Preventing Patient Entrapment in Beds
FAQ [Health Devices Mar 1998;27(3):115-6]
How can healthcare facilities minimize
patient entrapment hazards associated with hospital beds?
Patient entrapment has been reported to occur
1) between the bars of an individual siderail, 2) in the space between split
siderails, 3) between the siderail and the mattress, or 4) between the mattress
and the headboard or footboard. In August 1995, the U.S. Food and Drug
Administration (FDA) issued a Safety Alert(1) that provided recommendations to
minimize the entrapment risk. At FDA's request, ECRI reviewed a draft of that
Alert and commented extensively before it was published. The recommendations of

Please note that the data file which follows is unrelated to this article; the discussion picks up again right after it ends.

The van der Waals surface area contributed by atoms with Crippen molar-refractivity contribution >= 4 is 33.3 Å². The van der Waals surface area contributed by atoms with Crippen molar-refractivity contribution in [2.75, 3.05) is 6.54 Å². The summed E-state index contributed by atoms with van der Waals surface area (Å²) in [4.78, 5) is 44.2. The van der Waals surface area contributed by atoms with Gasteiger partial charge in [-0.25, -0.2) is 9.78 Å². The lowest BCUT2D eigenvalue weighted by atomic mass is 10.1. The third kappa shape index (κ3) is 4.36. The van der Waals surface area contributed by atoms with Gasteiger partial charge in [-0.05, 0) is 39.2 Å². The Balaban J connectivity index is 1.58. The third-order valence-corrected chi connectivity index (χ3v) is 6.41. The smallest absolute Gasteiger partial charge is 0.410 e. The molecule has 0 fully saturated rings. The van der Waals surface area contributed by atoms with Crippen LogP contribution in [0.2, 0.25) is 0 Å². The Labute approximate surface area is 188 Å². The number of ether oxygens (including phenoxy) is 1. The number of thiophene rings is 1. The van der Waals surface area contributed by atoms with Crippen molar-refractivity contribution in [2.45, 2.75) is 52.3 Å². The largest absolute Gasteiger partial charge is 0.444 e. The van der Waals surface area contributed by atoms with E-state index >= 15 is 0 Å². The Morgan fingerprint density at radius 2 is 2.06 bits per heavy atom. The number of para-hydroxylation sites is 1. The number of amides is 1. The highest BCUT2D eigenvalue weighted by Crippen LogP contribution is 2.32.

FDA and ECRI are summarized as follows:
- Inspect all hospital bed frames, siderails, and
mattresses as part of a regular maintenance program to identify possible
areas of entrapment. The alignment of those components should be such that
no gap is wide enough to entrap a patient's head or body. Be aware that gaps
can be created by movement or compression of the mattress caused by weight,
patient movement, or bed position.
- Not all siderails, mattresses, and bed frames are
interchangeable. If you have, or plan to purchase, siderails or mattresses
other than those specified by the bed manufacturer, be sure they are
compatible with your existing beds.
- Ensure that all siderails are installed according to
- Consider implementing additional safety procedures
(e.g., protective barriers to close off open spaces) for patients at
particular risk for entrapment (e.g., elderly patients, patients with
altered mental status or general restlessness).
- Siderails are not restraints; do not use or rely on
siderails to confine or restrain a patient.
- U.S. Department of Health and Human Services. FDA safety alert:
Entrapment hazards with hospital bed side rails [letter]. 1995 Aug
- Beds [10-342]
- Bedrails [10-341]